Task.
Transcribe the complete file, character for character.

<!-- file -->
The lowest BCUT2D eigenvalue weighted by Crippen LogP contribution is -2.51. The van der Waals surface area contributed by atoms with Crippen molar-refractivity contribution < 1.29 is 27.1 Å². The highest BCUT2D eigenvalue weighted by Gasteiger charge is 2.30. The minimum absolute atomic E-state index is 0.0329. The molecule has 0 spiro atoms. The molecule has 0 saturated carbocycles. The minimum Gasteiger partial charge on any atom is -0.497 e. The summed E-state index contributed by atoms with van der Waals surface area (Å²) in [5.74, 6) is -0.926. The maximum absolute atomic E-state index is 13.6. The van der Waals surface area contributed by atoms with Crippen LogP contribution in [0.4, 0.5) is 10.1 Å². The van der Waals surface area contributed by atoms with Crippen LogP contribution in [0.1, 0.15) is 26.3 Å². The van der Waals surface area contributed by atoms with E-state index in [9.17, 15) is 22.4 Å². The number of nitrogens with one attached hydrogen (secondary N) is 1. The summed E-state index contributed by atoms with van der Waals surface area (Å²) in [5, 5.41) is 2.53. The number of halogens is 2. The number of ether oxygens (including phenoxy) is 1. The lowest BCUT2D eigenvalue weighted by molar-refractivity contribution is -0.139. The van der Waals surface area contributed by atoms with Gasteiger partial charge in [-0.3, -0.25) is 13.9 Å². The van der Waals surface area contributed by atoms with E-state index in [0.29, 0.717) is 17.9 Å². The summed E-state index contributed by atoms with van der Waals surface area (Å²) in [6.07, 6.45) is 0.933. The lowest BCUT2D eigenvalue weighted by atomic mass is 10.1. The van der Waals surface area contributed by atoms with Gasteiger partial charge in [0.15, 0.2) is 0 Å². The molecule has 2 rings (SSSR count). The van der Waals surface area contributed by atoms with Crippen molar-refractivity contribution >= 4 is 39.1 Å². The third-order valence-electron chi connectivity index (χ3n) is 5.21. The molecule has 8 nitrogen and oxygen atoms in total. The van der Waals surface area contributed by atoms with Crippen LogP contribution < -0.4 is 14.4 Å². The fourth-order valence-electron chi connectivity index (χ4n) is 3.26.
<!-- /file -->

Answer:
The lowest BCUT2D eigenvalue weighted by Crippen LogP contribution is -2.51. The van der Waals surface area contributed by atoms with Crippen molar-refractivity contribution < 1.29 is 27.1 Å². The highest BCUT2D eigenvalue weighted by Gasteiger charge is 2.30. The minimum absolute atomic E-state index is 0.0329. The molecule has 0 spiro atoms. The molecule has 0 saturated carbocycles. The minimum Gasteiger partial charge on any atom is -0.497 e. The summed E-state index contributed by atoms with van der Waals surface area (Å²) in [5.74, 6) is -0.926. The maximum absolute atomic E-state index is 13.6. The van der Waals surface area contributed by atoms with Crippen LogP contribution in [0.4, 0.5) is 10.1 Å². The van der Waals surface area contributed by atoms with Crippen LogP contribution in [0.1, 0.15) is 26.3 Å². The van der Waals surface area contributed by atoms with E-state index in [9.17, 15) is 22.4 Å². The number of nitrogens with one attached hydrogen (secondary N) is 1. The summed E-state index contributed by atoms with van der Waals surface area (Å²) in [5, 5.41) is 2.53. The number of halogens is 2. The number of ether oxygens (including phenoxy) is 1. The lowest BCUT2D eigenvalue weighted by molar-refractivity contribution is -0.139. The van der Waals surface area contributed by atoms with Gasteiger partial charge in [-0.3, -0.25) is 13.9 Å². The van der Waals surface area contributed by atoms with E-state index in [0.29, 0.717) is 17.9 Å². The summed E-state index contributed by atoms with van der Waals surface area (Å²) in [6.07, 6.45) is 0.933. The lowest BCUT2D eigenvalue weighted by atomic mass is 10.1. The van der Waals surface area contributed by atoms with Gasteiger partial charge in [0.15, 0.2) is 0 Å². The molecule has 2 rings (SSSR count). The van der Waals surface area contributed by atoms with Crippen molar-refractivity contribution >= 4 is 39.1 Å². The third-order valence-electron chi connectivity index (χ3n) is 5.21. The molecule has 8 nitrogen and oxygen atoms in total. The van der Waals surface area contributed by atoms with Crippen LogP contribution < -0.4 is 14.4 Å². The fourth-order valence-electron chi connectivity index (χ4n) is 3.26.